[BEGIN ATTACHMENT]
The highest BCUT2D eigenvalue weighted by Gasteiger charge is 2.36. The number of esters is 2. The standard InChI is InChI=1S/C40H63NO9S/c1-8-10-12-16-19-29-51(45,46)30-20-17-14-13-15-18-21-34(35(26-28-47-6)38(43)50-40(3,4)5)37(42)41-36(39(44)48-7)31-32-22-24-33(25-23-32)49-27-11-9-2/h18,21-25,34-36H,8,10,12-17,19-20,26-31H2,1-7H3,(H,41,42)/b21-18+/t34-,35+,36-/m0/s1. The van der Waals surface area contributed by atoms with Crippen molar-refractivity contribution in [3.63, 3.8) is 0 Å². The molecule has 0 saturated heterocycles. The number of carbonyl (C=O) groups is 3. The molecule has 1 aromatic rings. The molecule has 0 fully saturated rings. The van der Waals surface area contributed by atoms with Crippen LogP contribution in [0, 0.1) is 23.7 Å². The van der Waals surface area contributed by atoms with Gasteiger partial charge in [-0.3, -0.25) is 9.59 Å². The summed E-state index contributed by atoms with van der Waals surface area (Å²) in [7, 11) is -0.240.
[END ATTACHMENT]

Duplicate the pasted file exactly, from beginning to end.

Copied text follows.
The highest BCUT2D eigenvalue weighted by Gasteiger charge is 2.36. The number of esters is 2. The standard InChI is InChI=1S/C40H63NO9S/c1-8-10-12-16-19-29-51(45,46)30-20-17-14-13-15-18-21-34(35(26-28-47-6)38(43)50-40(3,4)5)37(42)41-36(39(44)48-7)31-32-22-24-33(25-23-32)49-27-11-9-2/h18,21-25,34-36H,8,10,12-17,19-20,26-31H2,1-7H3,(H,41,42)/b21-18+/t34-,35+,36-/m0/s1. The van der Waals surface area contributed by atoms with Crippen molar-refractivity contribution in [3.63, 3.8) is 0 Å². The molecule has 0 saturated heterocycles. The number of carbonyl (C=O) groups is 3. The molecule has 1 aromatic rings. The molecule has 0 fully saturated rings. The van der Waals surface area contributed by atoms with Crippen LogP contribution in [0, 0.1) is 23.7 Å². The van der Waals surface area contributed by atoms with Gasteiger partial charge in [-0.3, -0.25) is 9.59 Å². The summed E-state index contributed by atoms with van der Waals surface area (Å²) in [7, 11) is -0.240.